Monday, February 15, 2010

Eggs in a tree

You've probably heard the saying,

"Don't count your chickens before they hatch."

Well, I have a new one for you.

"Don't lay your eggs in a tree."

Bad things can most definitely happen.

I looked out of the schoolroom window this morning and saw a chicken in our oak tree (see above photo). This sight alone sort of shocked me.

But, as I took a closer look, I noticed she was sitting on eggs and was clearly troubled because some had just fallen out of the tree and on to the ground


Poor gal.

And I'd like to draw your attention to those yolks. Yes, those beautifully vibrant orange yolks.

I did not alter the coloring in any way in this photo. They are naturally that orange.

When you raise chickens on pasture, their yolks take on an orangish color. This is how you know if they've in fact been raised on grass.

I use to think that egg yolks were yellow. But, in fact, they are orange- or at least should be.

Who knew?

Here are some facts about the eggs that hens lay that are raised on pasture (from Mother Earth News):
  • 1/3 less cholesterol
  • 1/4 less saturated fat
  • 2/3 more vitamin A
  • 2 TIMES more Omega-3 fatty acids
  • 3 TIMES more Vitamin E
  • 7 TIMES more beta carotene
With all of the food labeling that is being done these days, things can get a little confusing.

Did you know that the government owns the term "free-range" now?

They bought this term so that farmers now have to pay big bucks in order to label their eggs using this terminology.

That is why we have to say that our eggs are "pastured".

Not to be confused with "pasteurized".

You'd be AMAZED at how many people call our farm asking to buy,"Some of them there PASTEURIZED eggs." I digress. Geez.

Still trying to figure that one out. Not sure how one could pasteurize and egg if they so desired. I suppose then, that would be a hard boiled egg that would need a good shellin'.

Okay, sorry, back on task here.

But, what is even more troubling is the way that the government has defined what "free-range" even means.

From Mother Earth News in "Meet Real Free-Range Eggs":

""A statement on the American Egg Board’s Web site says “True free-range eggs are those produced by hens raised outdoors or that have daily access to the outdoors.”

Baloney. They’re trying to duck the issue by incorrectly defining “true free-range.” And the USDA isn’t helping consumers learn the truth, either: “Allowed access to the outside” is how the USDA defines “free-range.” This inadequate definition means that producers can, and do, label their eggs as “free-range” even if all they do is leave little doors open on their giant sheds, regardless of whether the birds ever learn to go outside, and regardless of whether there is good pasture or just bare dirt or concrete outside those doors!"

We say this all of the time around the farm, but farmers can't imitate a chicken raised on pasture.

They can try and stick whatever "free-range" label you want on the carton, but the proof is in the yolk.


Anonymous said...

Wow and interesting stuff! At least our Muscovy ducks haven't tried that.

Bette said...

Pasteurized eggs are possible. You can refer your callers to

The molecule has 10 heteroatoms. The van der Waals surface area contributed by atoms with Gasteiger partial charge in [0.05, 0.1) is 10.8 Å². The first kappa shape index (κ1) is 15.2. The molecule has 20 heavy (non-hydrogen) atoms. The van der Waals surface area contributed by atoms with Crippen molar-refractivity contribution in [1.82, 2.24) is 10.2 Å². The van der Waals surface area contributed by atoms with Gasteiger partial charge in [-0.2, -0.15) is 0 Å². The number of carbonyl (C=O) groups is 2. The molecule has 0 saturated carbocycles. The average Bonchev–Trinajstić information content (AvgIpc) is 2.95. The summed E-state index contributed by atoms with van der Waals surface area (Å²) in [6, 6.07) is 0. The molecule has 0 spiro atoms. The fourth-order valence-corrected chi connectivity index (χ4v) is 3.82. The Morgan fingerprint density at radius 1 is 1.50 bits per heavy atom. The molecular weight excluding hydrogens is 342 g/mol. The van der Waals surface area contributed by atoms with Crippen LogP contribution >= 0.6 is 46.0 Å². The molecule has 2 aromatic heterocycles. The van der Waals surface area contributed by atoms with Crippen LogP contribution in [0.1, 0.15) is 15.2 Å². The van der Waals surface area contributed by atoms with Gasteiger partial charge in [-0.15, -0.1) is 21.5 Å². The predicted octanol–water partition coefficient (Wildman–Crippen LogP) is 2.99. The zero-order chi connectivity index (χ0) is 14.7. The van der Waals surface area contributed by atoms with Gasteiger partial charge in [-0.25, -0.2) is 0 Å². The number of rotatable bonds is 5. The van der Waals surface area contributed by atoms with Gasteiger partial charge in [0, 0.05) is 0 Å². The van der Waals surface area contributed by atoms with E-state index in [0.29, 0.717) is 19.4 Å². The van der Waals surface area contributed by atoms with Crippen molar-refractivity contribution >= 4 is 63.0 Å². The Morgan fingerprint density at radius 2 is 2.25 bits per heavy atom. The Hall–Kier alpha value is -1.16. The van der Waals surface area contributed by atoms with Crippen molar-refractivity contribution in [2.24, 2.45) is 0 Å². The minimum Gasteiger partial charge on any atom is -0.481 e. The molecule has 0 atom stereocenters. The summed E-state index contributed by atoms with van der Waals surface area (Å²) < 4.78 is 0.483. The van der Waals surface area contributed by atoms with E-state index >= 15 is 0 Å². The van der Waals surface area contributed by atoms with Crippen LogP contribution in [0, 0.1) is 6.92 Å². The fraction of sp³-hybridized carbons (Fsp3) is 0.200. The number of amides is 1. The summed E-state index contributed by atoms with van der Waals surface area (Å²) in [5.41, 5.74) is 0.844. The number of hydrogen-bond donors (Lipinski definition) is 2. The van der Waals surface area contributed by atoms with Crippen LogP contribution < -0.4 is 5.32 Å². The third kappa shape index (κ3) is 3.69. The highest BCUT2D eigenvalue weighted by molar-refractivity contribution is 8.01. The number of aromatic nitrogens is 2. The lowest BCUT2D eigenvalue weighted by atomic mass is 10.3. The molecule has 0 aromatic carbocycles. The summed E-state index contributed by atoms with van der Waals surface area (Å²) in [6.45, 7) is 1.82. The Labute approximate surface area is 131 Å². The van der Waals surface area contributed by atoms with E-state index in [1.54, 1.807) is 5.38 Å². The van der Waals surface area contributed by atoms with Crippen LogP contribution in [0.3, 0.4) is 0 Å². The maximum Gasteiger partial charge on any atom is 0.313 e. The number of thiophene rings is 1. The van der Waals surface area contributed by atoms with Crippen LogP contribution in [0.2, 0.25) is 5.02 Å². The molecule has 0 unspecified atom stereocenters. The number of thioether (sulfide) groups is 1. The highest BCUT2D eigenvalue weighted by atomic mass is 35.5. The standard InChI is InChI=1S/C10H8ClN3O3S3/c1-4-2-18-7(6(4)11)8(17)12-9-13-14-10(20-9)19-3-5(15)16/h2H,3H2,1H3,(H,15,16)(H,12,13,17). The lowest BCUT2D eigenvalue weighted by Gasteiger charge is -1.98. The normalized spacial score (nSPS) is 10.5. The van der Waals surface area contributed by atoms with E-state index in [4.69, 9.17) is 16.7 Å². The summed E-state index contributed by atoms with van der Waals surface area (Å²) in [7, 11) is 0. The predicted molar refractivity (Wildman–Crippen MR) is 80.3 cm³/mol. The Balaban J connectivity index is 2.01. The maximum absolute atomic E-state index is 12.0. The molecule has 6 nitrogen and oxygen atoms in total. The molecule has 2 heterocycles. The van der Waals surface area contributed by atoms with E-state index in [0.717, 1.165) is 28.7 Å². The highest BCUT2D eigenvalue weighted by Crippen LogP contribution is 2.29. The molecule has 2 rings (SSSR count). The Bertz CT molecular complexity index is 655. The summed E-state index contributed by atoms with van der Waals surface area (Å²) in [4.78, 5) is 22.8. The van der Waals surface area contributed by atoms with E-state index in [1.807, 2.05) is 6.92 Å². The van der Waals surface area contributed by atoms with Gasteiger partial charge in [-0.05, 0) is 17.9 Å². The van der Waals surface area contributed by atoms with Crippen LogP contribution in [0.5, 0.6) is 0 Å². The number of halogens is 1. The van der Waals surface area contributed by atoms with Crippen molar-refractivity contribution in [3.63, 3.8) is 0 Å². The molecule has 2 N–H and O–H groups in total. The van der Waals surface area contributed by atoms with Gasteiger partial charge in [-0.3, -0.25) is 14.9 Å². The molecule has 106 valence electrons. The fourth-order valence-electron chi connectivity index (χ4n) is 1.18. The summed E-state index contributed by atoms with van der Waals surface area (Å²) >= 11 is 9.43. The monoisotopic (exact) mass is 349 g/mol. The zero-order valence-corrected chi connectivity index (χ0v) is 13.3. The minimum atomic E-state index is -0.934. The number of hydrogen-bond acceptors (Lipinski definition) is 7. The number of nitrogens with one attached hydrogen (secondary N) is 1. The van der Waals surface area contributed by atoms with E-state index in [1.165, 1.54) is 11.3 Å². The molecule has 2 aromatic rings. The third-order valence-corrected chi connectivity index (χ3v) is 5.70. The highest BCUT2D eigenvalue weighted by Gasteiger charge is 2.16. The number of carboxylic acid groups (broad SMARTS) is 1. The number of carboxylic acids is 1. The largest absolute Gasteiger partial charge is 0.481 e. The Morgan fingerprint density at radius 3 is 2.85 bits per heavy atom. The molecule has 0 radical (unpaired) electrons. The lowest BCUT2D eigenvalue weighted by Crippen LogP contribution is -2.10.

The Kramer Family said...

who knew bette?? guess the joke is on me, huh? thanks for passing that info along.

i did not know they were pasteurizing eggs now...that is beyond crazy to me. and all the more reason to know where your eggs come from.

Pasture-raised hens naturally have a lower risk of having salmonella since they aren't being raised in confinement and aren't living in filth (aka..chicken poop).

We have a lot of customers who adhere to the raw foods diet and consume our eggs completely raw. We can't recommend that customers eat our eggs raw, but if I were to eat an egg raw, sunnyside up, or over easy I'd most definitely choose a pastured egg any day.

Michelle J said...

Yes! Great info!

We share our eggs with our family, friends and neighbors and they ALWAYS comment both on how good they taste and how brilliant the yolks are. Homegrown food always tastes better!

It just underscores the point that if you want to know what's really in your food, you need to know who grew your food. ;)

Gail said...

Wow. This post was very revealing to me. I always try and buy organic or "free range" eggs at the store since I don't have means to have my own chickens, but now I'll look closer. I have noticed my egg yolks are really bright, so I guess whatever I'm getting is probably the real deal.

Man I hate the government! Not really...but they sure are frustrating with their side-skirting ways. Argh.

Thanks for the post. Great info!


Cottage Dreamers said...

Silly chicken! They don't always think things through, do they? That's hilarious!

Grace @ Ruby Moon Designs said...

Haha, never seen a chicken lay eggs in a tree...other birds, yes, but chickens?!! Too funny!

Blessings, Grace

Jana said...

My kids love it when their eggs are bright colored! They really do taste yummy!

Amy said...

We have been eating your meat and eggs every single meal since Friday night. F-A-N-T-A-S-T-I-C. Every single bit of it. You are right that the stocks are thicker and headier. It was the chicken that really got me--the meat is, well, meatier. Is that possible?!! This was the best meat purchase I've ever made. I'm so sorry it took me so long to find you. This week's order is about to go in!

Carrie said...

Thanks for the goof information. Keep it coming!

Debby said...

Thanks for the truth about labeling eggs and to know a pastured egg when we see one. Kinda like us, "You will know them by their fruit."

God bless!

Corinne @ the Salty Shark said...

Prepping for our first flock and learning so much! Totally thought yolks were yellow until our friends gave us a yummy dozen of orange-yolks from their girls. Blown away! Can't wait to order our chickies!